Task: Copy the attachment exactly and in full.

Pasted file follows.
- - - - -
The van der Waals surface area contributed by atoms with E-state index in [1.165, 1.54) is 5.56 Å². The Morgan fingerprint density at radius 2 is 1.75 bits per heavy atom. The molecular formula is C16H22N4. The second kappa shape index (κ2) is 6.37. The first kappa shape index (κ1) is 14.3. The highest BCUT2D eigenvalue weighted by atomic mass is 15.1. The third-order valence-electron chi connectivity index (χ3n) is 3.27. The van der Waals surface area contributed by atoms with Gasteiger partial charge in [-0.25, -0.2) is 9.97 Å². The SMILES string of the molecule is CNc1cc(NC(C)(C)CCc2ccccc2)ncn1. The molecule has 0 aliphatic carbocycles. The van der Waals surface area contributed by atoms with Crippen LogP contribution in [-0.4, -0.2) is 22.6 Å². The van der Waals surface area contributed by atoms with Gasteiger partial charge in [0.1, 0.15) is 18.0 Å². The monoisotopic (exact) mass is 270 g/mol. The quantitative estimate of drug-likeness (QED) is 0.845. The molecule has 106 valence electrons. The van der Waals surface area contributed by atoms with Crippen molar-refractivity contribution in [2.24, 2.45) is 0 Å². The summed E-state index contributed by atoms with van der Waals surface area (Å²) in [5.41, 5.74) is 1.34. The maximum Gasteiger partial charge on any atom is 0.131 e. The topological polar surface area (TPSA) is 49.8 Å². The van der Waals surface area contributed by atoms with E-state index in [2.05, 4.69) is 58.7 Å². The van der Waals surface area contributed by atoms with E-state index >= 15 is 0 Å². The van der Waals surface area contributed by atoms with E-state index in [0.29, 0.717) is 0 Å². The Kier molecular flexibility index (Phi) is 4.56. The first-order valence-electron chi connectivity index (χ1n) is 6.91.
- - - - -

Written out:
The van der Waals surface area contributed by atoms with E-state index in [1.165, 1.54) is 5.56 Å². The Morgan fingerprint density at radius 2 is 1.75 bits per heavy atom. The molecular formula is C16H22N4. The second kappa shape index (κ2) is 6.37. The first kappa shape index (κ1) is 14.3. The highest BCUT2D eigenvalue weighted by atomic mass is 15.1. The third-order valence-electron chi connectivity index (χ3n) is 3.27. The van der Waals surface area contributed by atoms with Gasteiger partial charge in [-0.25, -0.2) is 9.97 Å². The SMILES string of the molecule is CNc1cc(NC(C)(C)CCc2ccccc2)ncn1. The molecule has 0 aliphatic carbocycles. The van der Waals surface area contributed by atoms with Crippen LogP contribution in [-0.4, -0.2) is 22.6 Å². The van der Waals surface area contributed by atoms with Gasteiger partial charge in [0.1, 0.15) is 18.0 Å². The monoisotopic (exact) mass is 270 g/mol. The quantitative estimate of drug-likeness (QED) is 0.845. The molecule has 106 valence electrons. The van der Waals surface area contributed by atoms with Crippen molar-refractivity contribution in [2.24, 2.45) is 0 Å². The summed E-state index contributed by atoms with van der Waals surface area (Å²) in [5.41, 5.74) is 1.34. The maximum Gasteiger partial charge on any atom is 0.131 e. The topological polar surface area (TPSA) is 49.8 Å². The van der Waals surface area contributed by atoms with E-state index in [2.05, 4.69) is 58.7 Å². The van der Waals surface area contributed by atoms with E-state index >= 15 is 0 Å². The van der Waals surface area contributed by atoms with E-state index in [0.29, 0.717) is 0 Å². The Kier molecular flexibility index (Phi) is 4.56. The first-order valence-electron chi connectivity index (χ1n) is 6.91.